Just say no and ask additional questions when confronted with urgent demands for money.
That is the message Sidney/North Saanich RCMP is sharing as part of a campaign coinciding with National Fraud Prevention Month in March to help residents spot scams, which are on the rise in their jurisdiction.
Cpl. Andres Sanchez said it is natural for people to look for solutions when presented with emergency situations, especially when appeals come from individuals claiming to be figures of authority.
“If someone pressures you to give money immediately, there is no harm in saying no,” he said. “And follow up – if somebody is pressuring you to make a decision immediately, there is no issue in telling them, ‘Just wait, I need to get a second opinion on this.’ Even if it takes an extra 15 minutes to call somebody, to call a friend, to call police, just to get some guidance.”
This advice appears against the backdrop of data showing scams and frauds on the rise with reported local losses having risen by 73 per cent over 2020 figures for a total of $664,021. The number of victims reporting financial losses due to fraud in 2021 rose by 48 per cent and the numbers are trending upward in 2022.
A North Saanich couple in their 90s lost over $10,000 in early February. The couple – they’ve asked to remain anonymous — received a phone call from a man who identified himself as their son, claiming he was in jail and suffering from facial injuries affecting his speech. The couple also heard from another man claiming to be their son’s lawyer, who said their son had critically injured a baby in a rear-end collision. The “lawyer” demanded a large amount of money to cover fines and bail.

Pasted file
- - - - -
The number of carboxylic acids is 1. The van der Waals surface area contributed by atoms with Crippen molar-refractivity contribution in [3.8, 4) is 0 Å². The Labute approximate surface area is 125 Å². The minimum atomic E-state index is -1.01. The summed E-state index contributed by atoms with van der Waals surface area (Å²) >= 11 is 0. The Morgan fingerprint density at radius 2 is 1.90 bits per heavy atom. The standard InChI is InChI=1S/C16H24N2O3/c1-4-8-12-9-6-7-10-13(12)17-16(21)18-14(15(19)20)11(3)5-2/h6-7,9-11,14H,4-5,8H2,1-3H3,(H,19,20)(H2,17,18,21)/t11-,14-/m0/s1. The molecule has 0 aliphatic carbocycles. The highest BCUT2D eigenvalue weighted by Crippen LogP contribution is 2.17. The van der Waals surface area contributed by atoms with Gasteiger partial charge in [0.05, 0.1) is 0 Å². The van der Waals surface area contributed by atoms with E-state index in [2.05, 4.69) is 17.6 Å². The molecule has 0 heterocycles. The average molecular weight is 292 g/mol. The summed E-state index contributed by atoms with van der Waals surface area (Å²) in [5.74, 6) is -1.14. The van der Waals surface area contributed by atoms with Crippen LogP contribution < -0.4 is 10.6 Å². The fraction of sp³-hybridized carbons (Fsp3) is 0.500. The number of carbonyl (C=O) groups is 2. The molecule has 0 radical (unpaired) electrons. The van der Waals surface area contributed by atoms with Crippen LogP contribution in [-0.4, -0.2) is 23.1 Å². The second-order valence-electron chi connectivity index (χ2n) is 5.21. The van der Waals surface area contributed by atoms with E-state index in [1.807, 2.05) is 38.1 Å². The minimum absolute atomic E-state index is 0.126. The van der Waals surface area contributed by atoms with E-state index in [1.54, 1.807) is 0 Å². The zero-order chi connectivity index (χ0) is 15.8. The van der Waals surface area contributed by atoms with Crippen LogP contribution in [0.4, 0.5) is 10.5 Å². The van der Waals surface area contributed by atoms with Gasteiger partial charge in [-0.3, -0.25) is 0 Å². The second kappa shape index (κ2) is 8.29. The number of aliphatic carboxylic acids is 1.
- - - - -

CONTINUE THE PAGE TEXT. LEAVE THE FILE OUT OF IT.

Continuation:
The couple complied with that request, only to be confronted with another fictional claim for money, which they also fulfilled.
The couple found they had fallen victim to fraudsters after calling their son, who was in good health at home and not in police custody, Sanchez said.
“They realized at that point that they had been taken advantage of,” he said, noting the couple made this discovery late during the second day of the scam.
This raises the inevitable question: how did the scammers convince the couple for so long that their son was in trouble?
“This was a case where the couple was pressured in an urgent situation,” Sanchez said. “They believed they were doing something in the best interest of their son and (that he was) in trouble. Under the guise that this was an emergency, they probably took less steps, too, because they were trying to meet a time frame.”
Sanchez believes the age of the victims was not a factor. “We have seen instances where I had someone in their 50s here at the front counter trying to pay money to get somebody out of jail, and we determined that this was a fraudulent scam.”
Police are currently investigating where the couple’s money might have ended up, and efforts are underway to help recover the lost money, in collaboration with the residents and their bank.
“We are doing our best to try and recover the money if we can. It is sort of a long process through the courts,” Sanchez said, adding in his experience financial institutions often step in and try to deal with it otherwise.
He encourages residents to call the RCMP detachment at 250-656-3931 if they are unsure why someone is asking for money over the phone, if they feel pressured to transfer funds, or feel uncomfortable with situation.
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